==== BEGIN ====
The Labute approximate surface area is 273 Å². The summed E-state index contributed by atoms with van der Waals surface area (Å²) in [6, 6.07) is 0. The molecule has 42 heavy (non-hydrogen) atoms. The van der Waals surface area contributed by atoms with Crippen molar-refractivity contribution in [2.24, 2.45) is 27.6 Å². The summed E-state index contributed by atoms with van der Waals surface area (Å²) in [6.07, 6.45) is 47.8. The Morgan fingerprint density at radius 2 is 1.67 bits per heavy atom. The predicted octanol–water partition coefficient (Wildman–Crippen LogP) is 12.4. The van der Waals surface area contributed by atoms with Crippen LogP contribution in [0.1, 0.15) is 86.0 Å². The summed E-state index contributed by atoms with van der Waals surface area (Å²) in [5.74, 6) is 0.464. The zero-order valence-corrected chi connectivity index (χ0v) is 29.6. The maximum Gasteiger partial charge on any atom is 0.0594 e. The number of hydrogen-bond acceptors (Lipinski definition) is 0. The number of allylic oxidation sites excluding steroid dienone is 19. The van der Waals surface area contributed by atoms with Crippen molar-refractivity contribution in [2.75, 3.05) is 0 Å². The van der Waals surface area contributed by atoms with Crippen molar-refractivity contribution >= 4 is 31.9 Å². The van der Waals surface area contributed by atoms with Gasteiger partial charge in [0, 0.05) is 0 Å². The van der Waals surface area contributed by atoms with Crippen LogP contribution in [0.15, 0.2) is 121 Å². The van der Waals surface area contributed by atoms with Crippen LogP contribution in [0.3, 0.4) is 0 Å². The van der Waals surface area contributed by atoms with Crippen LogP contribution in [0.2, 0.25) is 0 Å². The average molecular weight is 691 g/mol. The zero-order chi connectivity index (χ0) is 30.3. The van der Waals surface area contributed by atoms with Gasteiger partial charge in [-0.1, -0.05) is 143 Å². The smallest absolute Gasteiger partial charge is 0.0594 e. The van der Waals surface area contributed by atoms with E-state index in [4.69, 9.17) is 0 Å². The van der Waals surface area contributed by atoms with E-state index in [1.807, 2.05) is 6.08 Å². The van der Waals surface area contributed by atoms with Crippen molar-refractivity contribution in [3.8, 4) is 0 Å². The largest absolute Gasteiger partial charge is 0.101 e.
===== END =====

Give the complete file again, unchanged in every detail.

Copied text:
The Labute approximate surface area is 273 Å². The summed E-state index contributed by atoms with van der Waals surface area (Å²) in [6, 6.07) is 0. The molecule has 42 heavy (non-hydrogen) atoms. The van der Waals surface area contributed by atoms with Crippen molar-refractivity contribution in [2.24, 2.45) is 27.6 Å². The summed E-state index contributed by atoms with van der Waals surface area (Å²) in [6.07, 6.45) is 47.8. The Morgan fingerprint density at radius 2 is 1.67 bits per heavy atom. The predicted octanol–water partition coefficient (Wildman–Crippen LogP) is 12.4. The van der Waals surface area contributed by atoms with Crippen LogP contribution in [0.1, 0.15) is 86.0 Å². The summed E-state index contributed by atoms with van der Waals surface area (Å²) in [5.74, 6) is 0.464. The zero-order valence-corrected chi connectivity index (χ0v) is 29.6. The maximum Gasteiger partial charge on any atom is 0.0594 e. The number of hydrogen-bond acceptors (Lipinski definition) is 0. The number of allylic oxidation sites excluding steroid dienone is 19. The van der Waals surface area contributed by atoms with Crippen molar-refractivity contribution in [2.75, 3.05) is 0 Å². The van der Waals surface area contributed by atoms with Crippen molar-refractivity contribution >= 4 is 31.9 Å². The van der Waals surface area contributed by atoms with Gasteiger partial charge in [0, 0.05) is 0 Å². The van der Waals surface area contributed by atoms with Crippen LogP contribution in [0.15, 0.2) is 121 Å². The van der Waals surface area contributed by atoms with Crippen LogP contribution in [0.3, 0.4) is 0 Å². The van der Waals surface area contributed by atoms with Crippen LogP contribution in [0.2, 0.25) is 0 Å². The average molecular weight is 691 g/mol. The zero-order chi connectivity index (χ0) is 30.3. The van der Waals surface area contributed by atoms with Gasteiger partial charge in [-0.1, -0.05) is 143 Å². The smallest absolute Gasteiger partial charge is 0.0594 e. The van der Waals surface area contributed by atoms with E-state index in [4.69, 9.17) is 0 Å². The van der Waals surface area contributed by atoms with E-state index in [1.807, 2.05) is 6.08 Å². The van der Waals surface area contributed by atoms with Crippen molar-refractivity contribution in [3.8, 4) is 0 Å². The largest absolute Gasteiger partial charge is 0.101 e.